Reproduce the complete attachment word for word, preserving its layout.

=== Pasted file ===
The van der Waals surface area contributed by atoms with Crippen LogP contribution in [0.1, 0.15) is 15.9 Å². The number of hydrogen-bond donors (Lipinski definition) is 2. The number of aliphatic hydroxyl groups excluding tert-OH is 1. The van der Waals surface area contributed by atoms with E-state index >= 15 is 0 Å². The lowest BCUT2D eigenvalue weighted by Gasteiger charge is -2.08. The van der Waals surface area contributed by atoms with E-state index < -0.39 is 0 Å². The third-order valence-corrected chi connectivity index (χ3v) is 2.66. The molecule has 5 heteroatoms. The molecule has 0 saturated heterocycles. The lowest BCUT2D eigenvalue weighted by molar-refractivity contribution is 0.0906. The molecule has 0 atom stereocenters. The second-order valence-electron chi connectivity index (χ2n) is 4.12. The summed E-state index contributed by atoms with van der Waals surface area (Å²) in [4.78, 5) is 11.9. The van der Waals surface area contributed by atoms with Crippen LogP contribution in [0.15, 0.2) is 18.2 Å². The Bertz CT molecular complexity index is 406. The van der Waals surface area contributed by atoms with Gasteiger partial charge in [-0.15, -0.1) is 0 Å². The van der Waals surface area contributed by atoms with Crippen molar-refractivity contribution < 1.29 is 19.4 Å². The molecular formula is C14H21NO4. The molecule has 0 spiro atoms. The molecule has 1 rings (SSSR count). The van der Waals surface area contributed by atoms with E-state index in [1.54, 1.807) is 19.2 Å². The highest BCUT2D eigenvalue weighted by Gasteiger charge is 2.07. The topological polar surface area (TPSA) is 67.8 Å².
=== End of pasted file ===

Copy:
The van der Waals surface area contributed by atoms with Crippen LogP contribution in [0.1, 0.15) is 15.9 Å². The number of hydrogen-bond donors (Lipinski definition) is 2. The number of aliphatic hydroxyl groups excluding tert-OH is 1. The van der Waals surface area contributed by atoms with E-state index >= 15 is 0 Å². The lowest BCUT2D eigenvalue weighted by Gasteiger charge is -2.08. The van der Waals surface area contributed by atoms with E-state index < -0.39 is 0 Å². The third-order valence-corrected chi connectivity index (χ3v) is 2.66. The molecule has 5 heteroatoms. The molecule has 0 saturated heterocycles. The lowest BCUT2D eigenvalue weighted by molar-refractivity contribution is 0.0906. The molecule has 0 atom stereocenters. The second-order valence-electron chi connectivity index (χ2n) is 4.12. The summed E-state index contributed by atoms with van der Waals surface area (Å²) in [4.78, 5) is 11.9. The van der Waals surface area contributed by atoms with Crippen LogP contribution in [0.15, 0.2) is 18.2 Å². The Bertz CT molecular complexity index is 406. The van der Waals surface area contributed by atoms with Gasteiger partial charge in [-0.15, -0.1) is 0 Å². The van der Waals surface area contributed by atoms with Crippen molar-refractivity contribution < 1.29 is 19.4 Å². The molecular formula is C14H21NO4. The molecule has 0 spiro atoms. The molecule has 1 rings (SSSR count). The van der Waals surface area contributed by atoms with E-state index in [1.54, 1.807) is 19.2 Å². The highest BCUT2D eigenvalue weighted by Gasteiger charge is 2.07. The topological polar surface area (TPSA) is 67.8 Å².